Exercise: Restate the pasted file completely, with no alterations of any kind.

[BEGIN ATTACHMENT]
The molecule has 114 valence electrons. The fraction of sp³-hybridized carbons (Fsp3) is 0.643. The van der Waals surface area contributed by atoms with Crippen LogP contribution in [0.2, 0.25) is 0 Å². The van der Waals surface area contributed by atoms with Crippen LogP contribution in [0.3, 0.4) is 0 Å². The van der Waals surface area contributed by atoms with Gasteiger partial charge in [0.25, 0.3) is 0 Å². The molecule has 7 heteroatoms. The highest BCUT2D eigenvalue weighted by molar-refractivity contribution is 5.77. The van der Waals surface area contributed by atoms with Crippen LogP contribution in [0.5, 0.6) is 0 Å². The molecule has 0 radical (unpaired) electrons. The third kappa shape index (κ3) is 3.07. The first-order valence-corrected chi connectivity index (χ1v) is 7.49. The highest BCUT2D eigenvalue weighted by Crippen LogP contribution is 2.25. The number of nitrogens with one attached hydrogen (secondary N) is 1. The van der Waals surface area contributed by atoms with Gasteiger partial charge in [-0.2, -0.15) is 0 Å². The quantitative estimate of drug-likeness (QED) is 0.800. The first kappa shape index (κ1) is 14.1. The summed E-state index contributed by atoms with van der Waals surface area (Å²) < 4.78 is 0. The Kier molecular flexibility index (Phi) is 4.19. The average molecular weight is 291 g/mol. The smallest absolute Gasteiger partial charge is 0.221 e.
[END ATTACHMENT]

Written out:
The molecule has 114 valence electrons. The fraction of sp³-hybridized carbons (Fsp3) is 0.643. The van der Waals surface area contributed by atoms with Crippen LogP contribution in [0.2, 0.25) is 0 Å². The van der Waals surface area contributed by atoms with Crippen LogP contribution in [0.3, 0.4) is 0 Å². The van der Waals surface area contributed by atoms with Gasteiger partial charge in [0.25, 0.3) is 0 Å². The molecule has 7 heteroatoms. The highest BCUT2D eigenvalue weighted by molar-refractivity contribution is 5.77. The van der Waals surface area contributed by atoms with Crippen LogP contribution in [0.5, 0.6) is 0 Å². The molecule has 0 radical (unpaired) electrons. The third kappa shape index (κ3) is 3.07. The first-order valence-corrected chi connectivity index (χ1v) is 7.49. The highest BCUT2D eigenvalue weighted by Crippen LogP contribution is 2.25. The number of nitrogens with one attached hydrogen (secondary N) is 1. The van der Waals surface area contributed by atoms with Gasteiger partial charge in [-0.2, -0.15) is 0 Å². The quantitative estimate of drug-likeness (QED) is 0.800. The first kappa shape index (κ1) is 14.1. The summed E-state index contributed by atoms with van der Waals surface area (Å²) < 4.78 is 0. The Kier molecular flexibility index (Phi) is 4.19. The average molecular weight is 291 g/mol. The smallest absolute Gasteiger partial charge is 0.221 e.